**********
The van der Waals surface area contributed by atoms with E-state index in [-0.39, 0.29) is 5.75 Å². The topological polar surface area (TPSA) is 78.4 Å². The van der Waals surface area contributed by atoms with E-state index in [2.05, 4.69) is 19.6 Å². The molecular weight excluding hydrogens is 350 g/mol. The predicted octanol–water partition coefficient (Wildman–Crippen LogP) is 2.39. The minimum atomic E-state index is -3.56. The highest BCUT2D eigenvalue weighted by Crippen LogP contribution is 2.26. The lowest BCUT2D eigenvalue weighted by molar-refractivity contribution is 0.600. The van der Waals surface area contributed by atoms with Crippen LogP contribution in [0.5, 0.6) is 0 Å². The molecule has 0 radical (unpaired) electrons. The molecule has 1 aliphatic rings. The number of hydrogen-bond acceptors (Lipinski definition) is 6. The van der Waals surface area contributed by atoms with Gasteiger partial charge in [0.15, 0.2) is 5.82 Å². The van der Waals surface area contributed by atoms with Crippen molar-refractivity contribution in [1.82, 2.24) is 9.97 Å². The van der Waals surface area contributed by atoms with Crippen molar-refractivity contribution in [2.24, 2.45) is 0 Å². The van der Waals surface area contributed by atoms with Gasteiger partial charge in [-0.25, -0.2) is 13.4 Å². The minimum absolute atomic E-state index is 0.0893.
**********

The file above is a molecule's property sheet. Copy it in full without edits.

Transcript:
The van der Waals surface area contributed by atoms with E-state index in [-0.39, 0.29) is 5.75 Å². The topological polar surface area (TPSA) is 78.4 Å². The van der Waals surface area contributed by atoms with E-state index in [2.05, 4.69) is 19.6 Å². The molecular weight excluding hydrogens is 350 g/mol. The predicted octanol–water partition coefficient (Wildman–Crippen LogP) is 2.39. The minimum atomic E-state index is -3.56. The highest BCUT2D eigenvalue weighted by Crippen LogP contribution is 2.26. The lowest BCUT2D eigenvalue weighted by molar-refractivity contribution is 0.600. The van der Waals surface area contributed by atoms with Crippen LogP contribution in [0.5, 0.6) is 0 Å². The molecule has 0 radical (unpaired) electrons. The molecule has 1 aliphatic rings. The number of hydrogen-bond acceptors (Lipinski definition) is 6. The van der Waals surface area contributed by atoms with Gasteiger partial charge in [0.15, 0.2) is 5.82 Å². The van der Waals surface area contributed by atoms with Crippen molar-refractivity contribution in [1.82, 2.24) is 9.97 Å². The van der Waals surface area contributed by atoms with Crippen molar-refractivity contribution in [2.24, 2.45) is 0 Å². The van der Waals surface area contributed by atoms with Gasteiger partial charge in [-0.25, -0.2) is 13.4 Å². The minimum absolute atomic E-state index is 0.0893.